Matz’ o different flavors!

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    What gives the difference in taste between various Matzah bakeries? With all using the same few ingredients, what exactly is making the difference in the finished product?


    I think a lot of it is psychological, but factors like the materials in the oven, duration of baking, and thickness probably play a role


    Flour and Water all have slightly different
    You can look up where they to taste tests of different cities and even bottled water. The minerals and other factors affect the taste.

    Reb Eliezer

    The Chareidim bakes very thin matzos easy to eat and digest with a very good taste.


    where the wheat is grown and where the water comes from, but the taste is so minute that you can not tell the difference in a blind study.


    Each bakery the flour is different amounts between white and black flour that completes the making of the matza that not only changes the taste between others but also the color of it cause the flour is between black and white flour and the percentage of each and they keep changing it


    “…you can not tell the difference in a blind study..”

    Well, actually you can.

    In a recent blind taste test conducted by a reasonably well known food magazine, eight (non-shamurah) kosher-for-pesach nationally market matzoh varieties were evaluated for taste. Listed from highest to lowest score achieved, they were: Yehuda Whole Wheat Matzos, Streit’s Matzos, Yehuda Matzos, Streit’s Whole Wheat Matzos, Manischewitz Matzos, Manischewitz Whole Wheat Matzos, Osem Whole Wheat Matzos, Osem Matzos.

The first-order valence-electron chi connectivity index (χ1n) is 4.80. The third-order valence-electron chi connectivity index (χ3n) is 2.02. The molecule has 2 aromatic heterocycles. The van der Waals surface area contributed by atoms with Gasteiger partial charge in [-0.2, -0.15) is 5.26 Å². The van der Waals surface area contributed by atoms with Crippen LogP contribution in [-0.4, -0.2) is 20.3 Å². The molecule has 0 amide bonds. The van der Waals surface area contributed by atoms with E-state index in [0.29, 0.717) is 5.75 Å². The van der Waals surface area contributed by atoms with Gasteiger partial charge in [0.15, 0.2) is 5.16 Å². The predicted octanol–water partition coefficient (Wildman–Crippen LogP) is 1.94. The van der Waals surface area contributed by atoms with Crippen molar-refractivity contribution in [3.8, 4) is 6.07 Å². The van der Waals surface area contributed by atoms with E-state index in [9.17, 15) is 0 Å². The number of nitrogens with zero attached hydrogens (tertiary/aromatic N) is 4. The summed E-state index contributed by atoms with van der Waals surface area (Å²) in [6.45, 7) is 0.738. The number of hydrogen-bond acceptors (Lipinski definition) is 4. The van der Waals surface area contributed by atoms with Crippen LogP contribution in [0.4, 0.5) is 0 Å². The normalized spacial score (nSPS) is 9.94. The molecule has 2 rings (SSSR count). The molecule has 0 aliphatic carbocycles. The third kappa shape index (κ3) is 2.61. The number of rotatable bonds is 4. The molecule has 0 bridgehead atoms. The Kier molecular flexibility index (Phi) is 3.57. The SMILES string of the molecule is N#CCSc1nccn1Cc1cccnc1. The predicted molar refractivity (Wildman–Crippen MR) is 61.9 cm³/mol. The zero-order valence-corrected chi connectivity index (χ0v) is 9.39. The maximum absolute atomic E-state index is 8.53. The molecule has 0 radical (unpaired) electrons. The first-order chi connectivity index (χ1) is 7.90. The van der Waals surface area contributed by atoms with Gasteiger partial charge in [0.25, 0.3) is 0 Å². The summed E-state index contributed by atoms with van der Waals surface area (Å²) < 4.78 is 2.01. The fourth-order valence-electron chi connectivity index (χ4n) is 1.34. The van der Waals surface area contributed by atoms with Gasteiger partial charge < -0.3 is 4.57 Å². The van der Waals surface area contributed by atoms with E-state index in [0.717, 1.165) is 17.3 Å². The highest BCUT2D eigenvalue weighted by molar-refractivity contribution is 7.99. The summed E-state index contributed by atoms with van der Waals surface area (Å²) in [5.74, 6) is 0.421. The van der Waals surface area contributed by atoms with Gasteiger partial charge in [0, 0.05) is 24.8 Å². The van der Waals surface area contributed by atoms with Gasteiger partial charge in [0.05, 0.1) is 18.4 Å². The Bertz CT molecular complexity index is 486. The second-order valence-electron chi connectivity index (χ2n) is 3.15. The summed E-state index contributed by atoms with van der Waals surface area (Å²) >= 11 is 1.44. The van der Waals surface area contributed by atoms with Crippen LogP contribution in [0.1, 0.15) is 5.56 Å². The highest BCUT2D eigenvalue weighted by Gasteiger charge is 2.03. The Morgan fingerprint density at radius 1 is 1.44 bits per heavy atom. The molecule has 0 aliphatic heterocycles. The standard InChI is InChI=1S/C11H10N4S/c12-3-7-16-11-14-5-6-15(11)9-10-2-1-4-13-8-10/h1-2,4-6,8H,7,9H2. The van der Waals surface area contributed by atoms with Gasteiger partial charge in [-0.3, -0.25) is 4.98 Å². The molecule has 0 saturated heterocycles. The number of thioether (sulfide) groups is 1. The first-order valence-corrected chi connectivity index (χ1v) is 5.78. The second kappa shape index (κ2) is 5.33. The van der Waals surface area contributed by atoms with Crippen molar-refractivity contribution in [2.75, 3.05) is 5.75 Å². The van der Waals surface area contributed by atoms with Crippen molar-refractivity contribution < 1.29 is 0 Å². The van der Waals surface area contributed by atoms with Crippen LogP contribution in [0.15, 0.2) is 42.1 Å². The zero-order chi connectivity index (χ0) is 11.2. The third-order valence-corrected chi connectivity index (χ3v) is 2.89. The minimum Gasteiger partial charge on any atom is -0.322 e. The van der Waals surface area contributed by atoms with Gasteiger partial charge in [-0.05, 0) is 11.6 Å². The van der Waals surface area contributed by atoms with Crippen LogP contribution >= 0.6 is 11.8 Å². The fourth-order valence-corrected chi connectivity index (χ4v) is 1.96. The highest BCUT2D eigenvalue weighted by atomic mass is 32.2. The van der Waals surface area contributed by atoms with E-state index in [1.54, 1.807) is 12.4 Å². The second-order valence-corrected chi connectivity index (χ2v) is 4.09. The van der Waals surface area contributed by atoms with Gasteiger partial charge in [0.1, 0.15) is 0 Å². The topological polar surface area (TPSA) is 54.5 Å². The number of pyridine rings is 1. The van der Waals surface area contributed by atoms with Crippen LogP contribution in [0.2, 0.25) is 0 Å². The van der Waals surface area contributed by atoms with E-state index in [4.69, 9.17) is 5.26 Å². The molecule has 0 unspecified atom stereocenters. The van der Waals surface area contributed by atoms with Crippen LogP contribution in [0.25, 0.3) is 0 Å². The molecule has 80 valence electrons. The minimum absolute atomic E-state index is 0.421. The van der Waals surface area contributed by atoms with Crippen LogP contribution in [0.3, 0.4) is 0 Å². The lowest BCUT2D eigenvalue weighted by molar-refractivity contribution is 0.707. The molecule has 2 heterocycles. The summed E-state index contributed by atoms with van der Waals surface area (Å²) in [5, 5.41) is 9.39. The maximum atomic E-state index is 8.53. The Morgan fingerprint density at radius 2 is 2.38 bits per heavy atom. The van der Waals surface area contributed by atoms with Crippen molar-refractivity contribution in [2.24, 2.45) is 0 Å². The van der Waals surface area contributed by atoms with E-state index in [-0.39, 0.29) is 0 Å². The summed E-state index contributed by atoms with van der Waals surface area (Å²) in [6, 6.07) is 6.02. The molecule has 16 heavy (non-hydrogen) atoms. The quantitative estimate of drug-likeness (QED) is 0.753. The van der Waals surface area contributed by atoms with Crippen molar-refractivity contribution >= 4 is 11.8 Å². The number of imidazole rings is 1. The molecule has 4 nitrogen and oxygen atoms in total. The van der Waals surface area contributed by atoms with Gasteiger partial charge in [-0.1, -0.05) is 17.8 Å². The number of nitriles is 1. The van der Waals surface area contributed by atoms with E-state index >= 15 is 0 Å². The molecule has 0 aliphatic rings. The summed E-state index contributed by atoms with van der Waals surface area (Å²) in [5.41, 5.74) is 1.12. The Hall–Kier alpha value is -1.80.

In the blind taste test, judges compared the flavor, consistency, and appearance of eight types of matzohs (four plain and four whole wheat). All were sampled without spreads or added flavors. There were distinct differences according to the judges. The best overall winner, the Yehuda Whole Wheat Matzo was the unanimous choice by all the judges. Everything from the prominent rectangular holes to its popcorn-like smell won tasters over. “Not only is this one perfectly toasted, but it’s slightly sweet, and quite substantial” it was noted.
    At the other end of the spectrum by a large margin were the were the plain Osem Matzos which lived up to the characterization of “bread of affliction”. Everything from the paint-like smell to the unidentifiable aftertaste made eating this variety unpleasant.i


    Where they get their wheat from…?


    Some taste like old cardboard especially those Ukrainian ones

    🍫Syag Lchochma

    I disagree. One of the Ukranina brands was actually the crispiest and we were very disappointed not to be able to find any.


    Chareidim matzos were great but also very very expensive. I switched to a less expensive brand that is almost as good but saving a ton of money.


    Lakewood matzah was great this year

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